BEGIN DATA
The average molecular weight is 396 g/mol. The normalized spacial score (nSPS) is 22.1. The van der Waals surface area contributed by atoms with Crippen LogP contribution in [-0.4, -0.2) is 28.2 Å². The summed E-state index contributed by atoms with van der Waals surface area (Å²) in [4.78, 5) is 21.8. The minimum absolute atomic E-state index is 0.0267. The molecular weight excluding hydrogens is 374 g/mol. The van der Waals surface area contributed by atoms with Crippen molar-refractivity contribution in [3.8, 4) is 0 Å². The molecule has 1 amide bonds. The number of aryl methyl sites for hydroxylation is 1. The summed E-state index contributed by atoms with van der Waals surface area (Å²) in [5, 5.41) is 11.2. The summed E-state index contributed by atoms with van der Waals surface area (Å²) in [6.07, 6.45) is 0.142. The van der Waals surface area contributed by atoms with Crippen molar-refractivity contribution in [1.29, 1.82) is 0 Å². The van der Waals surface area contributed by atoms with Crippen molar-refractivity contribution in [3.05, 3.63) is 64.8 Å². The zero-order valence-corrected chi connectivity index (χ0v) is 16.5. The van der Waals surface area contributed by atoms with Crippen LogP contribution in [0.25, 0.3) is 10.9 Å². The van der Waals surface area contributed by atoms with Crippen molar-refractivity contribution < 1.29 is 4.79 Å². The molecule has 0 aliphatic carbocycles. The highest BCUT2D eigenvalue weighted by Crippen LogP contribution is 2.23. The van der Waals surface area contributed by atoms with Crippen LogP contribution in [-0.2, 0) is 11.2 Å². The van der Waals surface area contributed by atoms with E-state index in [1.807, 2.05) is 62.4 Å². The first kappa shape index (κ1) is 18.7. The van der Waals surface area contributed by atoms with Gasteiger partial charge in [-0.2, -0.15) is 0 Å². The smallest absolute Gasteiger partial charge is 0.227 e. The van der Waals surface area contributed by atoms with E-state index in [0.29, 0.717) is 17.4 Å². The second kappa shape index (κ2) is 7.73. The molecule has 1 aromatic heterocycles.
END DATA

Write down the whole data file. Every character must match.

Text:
The average molecular weight is 396 g/mol. The normalized spacial score (nSPS) is 22.1. The van der Waals surface area contributed by atoms with Crippen LogP contribution in [-0.4, -0.2) is 28.2 Å². The summed E-state index contributed by atoms with van der Waals surface area (Å²) in [4.78, 5) is 21.8. The minimum absolute atomic E-state index is 0.0267. The molecular weight excluding hydrogens is 374 g/mol. The van der Waals surface area contributed by atoms with Crippen molar-refractivity contribution in [3.8, 4) is 0 Å². The molecule has 1 amide bonds. The number of aryl methyl sites for hydroxylation is 1. The summed E-state index contributed by atoms with van der Waals surface area (Å²) in [5, 5.41) is 11.2. The summed E-state index contributed by atoms with van der Waals surface area (Å²) in [6.07, 6.45) is 0.142. The van der Waals surface area contributed by atoms with Crippen molar-refractivity contribution in [1.29, 1.82) is 0 Å². The van der Waals surface area contributed by atoms with Crippen molar-refractivity contribution in [3.05, 3.63) is 64.8 Å². The zero-order valence-corrected chi connectivity index (χ0v) is 16.5. The van der Waals surface area contributed by atoms with Crippen LogP contribution in [0.25, 0.3) is 10.9 Å². The van der Waals surface area contributed by atoms with Crippen molar-refractivity contribution < 1.29 is 4.79 Å². The molecule has 0 aliphatic carbocycles. The highest BCUT2D eigenvalue weighted by Crippen LogP contribution is 2.23. The van der Waals surface area contributed by atoms with Crippen LogP contribution in [-0.2, 0) is 11.2 Å². The van der Waals surface area contributed by atoms with E-state index in [1.807, 2.05) is 62.4 Å². The first kappa shape index (κ1) is 18.7. The van der Waals surface area contributed by atoms with Gasteiger partial charge in [-0.2, -0.15) is 0 Å². The smallest absolute Gasteiger partial charge is 0.227 e. The van der Waals surface area contributed by atoms with E-state index in [0.29, 0.717) is 17.4 Å². The second kappa shape index (κ2) is 7.73. The molecule has 1 aromatic heterocycles.